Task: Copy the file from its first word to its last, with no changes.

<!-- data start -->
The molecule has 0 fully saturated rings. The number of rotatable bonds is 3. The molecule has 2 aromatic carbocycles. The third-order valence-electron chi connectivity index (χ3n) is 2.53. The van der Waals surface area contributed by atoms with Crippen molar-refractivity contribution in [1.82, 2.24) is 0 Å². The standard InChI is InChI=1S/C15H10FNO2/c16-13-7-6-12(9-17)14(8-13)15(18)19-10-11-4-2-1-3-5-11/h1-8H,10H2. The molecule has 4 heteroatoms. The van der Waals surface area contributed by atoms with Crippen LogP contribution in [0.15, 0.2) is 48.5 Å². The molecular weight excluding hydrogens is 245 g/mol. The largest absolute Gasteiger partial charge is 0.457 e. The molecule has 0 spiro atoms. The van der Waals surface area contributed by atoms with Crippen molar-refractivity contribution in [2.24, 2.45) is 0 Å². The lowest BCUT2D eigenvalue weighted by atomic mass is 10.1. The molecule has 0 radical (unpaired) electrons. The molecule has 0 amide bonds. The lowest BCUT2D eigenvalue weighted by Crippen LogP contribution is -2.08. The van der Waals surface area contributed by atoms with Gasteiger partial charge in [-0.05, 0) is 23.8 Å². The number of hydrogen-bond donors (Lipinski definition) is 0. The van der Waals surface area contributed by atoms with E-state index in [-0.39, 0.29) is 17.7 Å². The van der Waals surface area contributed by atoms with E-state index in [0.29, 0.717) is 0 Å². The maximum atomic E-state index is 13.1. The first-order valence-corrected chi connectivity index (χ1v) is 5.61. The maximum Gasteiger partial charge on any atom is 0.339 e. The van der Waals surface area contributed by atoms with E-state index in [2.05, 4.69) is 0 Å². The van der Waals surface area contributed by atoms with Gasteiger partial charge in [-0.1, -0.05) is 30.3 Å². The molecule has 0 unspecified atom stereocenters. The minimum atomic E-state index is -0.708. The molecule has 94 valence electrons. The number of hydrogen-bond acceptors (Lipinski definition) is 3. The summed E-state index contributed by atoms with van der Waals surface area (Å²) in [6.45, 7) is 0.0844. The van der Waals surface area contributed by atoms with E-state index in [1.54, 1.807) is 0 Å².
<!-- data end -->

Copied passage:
The molecule has 0 fully saturated rings. The number of rotatable bonds is 3. The molecule has 2 aromatic carbocycles. The third-order valence-electron chi connectivity index (χ3n) is 2.53. The van der Waals surface area contributed by atoms with Crippen molar-refractivity contribution in [1.82, 2.24) is 0 Å². The standard InChI is InChI=1S/C15H10FNO2/c16-13-7-6-12(9-17)14(8-13)15(18)19-10-11-4-2-1-3-5-11/h1-8H,10H2. The molecule has 4 heteroatoms. The van der Waals surface area contributed by atoms with Crippen LogP contribution in [0.15, 0.2) is 48.5 Å². The molecular weight excluding hydrogens is 245 g/mol. The largest absolute Gasteiger partial charge is 0.457 e. The molecule has 0 spiro atoms. The van der Waals surface area contributed by atoms with Crippen molar-refractivity contribution in [2.24, 2.45) is 0 Å². The lowest BCUT2D eigenvalue weighted by atomic mass is 10.1. The molecule has 0 radical (unpaired) electrons. The molecule has 0 amide bonds. The lowest BCUT2D eigenvalue weighted by Crippen LogP contribution is -2.08. The van der Waals surface area contributed by atoms with Gasteiger partial charge in [-0.05, 0) is 23.8 Å². The number of hydrogen-bond donors (Lipinski definition) is 0. The van der Waals surface area contributed by atoms with E-state index in [-0.39, 0.29) is 17.7 Å². The van der Waals surface area contributed by atoms with E-state index in [0.29, 0.717) is 0 Å². The maximum atomic E-state index is 13.1. The first-order valence-corrected chi connectivity index (χ1v) is 5.61. The maximum Gasteiger partial charge on any atom is 0.339 e. The van der Waals surface area contributed by atoms with E-state index in [2.05, 4.69) is 0 Å². The van der Waals surface area contributed by atoms with Gasteiger partial charge in [-0.1, -0.05) is 30.3 Å². The molecule has 0 unspecified atom stereocenters. The minimum atomic E-state index is -0.708. The molecule has 94 valence electrons. The number of hydrogen-bond acceptors (Lipinski definition) is 3. The summed E-state index contributed by atoms with van der Waals surface area (Å²) in [6.45, 7) is 0.0844. The van der Waals surface area contributed by atoms with E-state index in [1.54, 1.807) is 0 Å².